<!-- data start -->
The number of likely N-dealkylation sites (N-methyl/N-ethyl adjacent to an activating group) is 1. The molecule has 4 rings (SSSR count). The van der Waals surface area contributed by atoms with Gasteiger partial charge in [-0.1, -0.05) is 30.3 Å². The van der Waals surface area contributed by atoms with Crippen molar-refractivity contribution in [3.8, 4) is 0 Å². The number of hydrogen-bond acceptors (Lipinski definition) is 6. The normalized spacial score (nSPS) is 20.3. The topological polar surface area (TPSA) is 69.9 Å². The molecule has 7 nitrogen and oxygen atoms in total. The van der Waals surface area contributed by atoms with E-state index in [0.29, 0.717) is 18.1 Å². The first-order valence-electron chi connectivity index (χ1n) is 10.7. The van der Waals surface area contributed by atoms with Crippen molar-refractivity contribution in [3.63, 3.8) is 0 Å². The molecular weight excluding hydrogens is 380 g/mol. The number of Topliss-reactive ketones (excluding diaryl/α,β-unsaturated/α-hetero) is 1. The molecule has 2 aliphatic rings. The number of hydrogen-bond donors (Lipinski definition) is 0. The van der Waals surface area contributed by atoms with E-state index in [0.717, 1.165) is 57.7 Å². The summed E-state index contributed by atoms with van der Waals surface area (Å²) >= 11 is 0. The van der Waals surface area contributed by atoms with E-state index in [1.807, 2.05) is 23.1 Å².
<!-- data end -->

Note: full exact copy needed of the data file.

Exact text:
The number of likely N-dealkylation sites (N-methyl/N-ethyl adjacent to an activating group) is 1. The molecule has 4 rings (SSSR count). The van der Waals surface area contributed by atoms with Gasteiger partial charge in [-0.1, -0.05) is 30.3 Å². The van der Waals surface area contributed by atoms with Crippen molar-refractivity contribution in [3.8, 4) is 0 Å². The number of hydrogen-bond acceptors (Lipinski definition) is 6. The normalized spacial score (nSPS) is 20.3. The topological polar surface area (TPSA) is 69.9 Å². The molecule has 7 nitrogen and oxygen atoms in total. The van der Waals surface area contributed by atoms with E-state index in [0.29, 0.717) is 18.1 Å². The first-order valence-electron chi connectivity index (χ1n) is 10.7. The van der Waals surface area contributed by atoms with Crippen molar-refractivity contribution in [3.63, 3.8) is 0 Å². The molecular weight excluding hydrogens is 380 g/mol. The number of Topliss-reactive ketones (excluding diaryl/α,β-unsaturated/α-hetero) is 1. The molecule has 2 aliphatic rings. The number of hydrogen-bond donors (Lipinski definition) is 0. The van der Waals surface area contributed by atoms with E-state index in [0.717, 1.165) is 57.7 Å². The summed E-state index contributed by atoms with van der Waals surface area (Å²) >= 11 is 0. The van der Waals surface area contributed by atoms with E-state index in [1.807, 2.05) is 23.1 Å².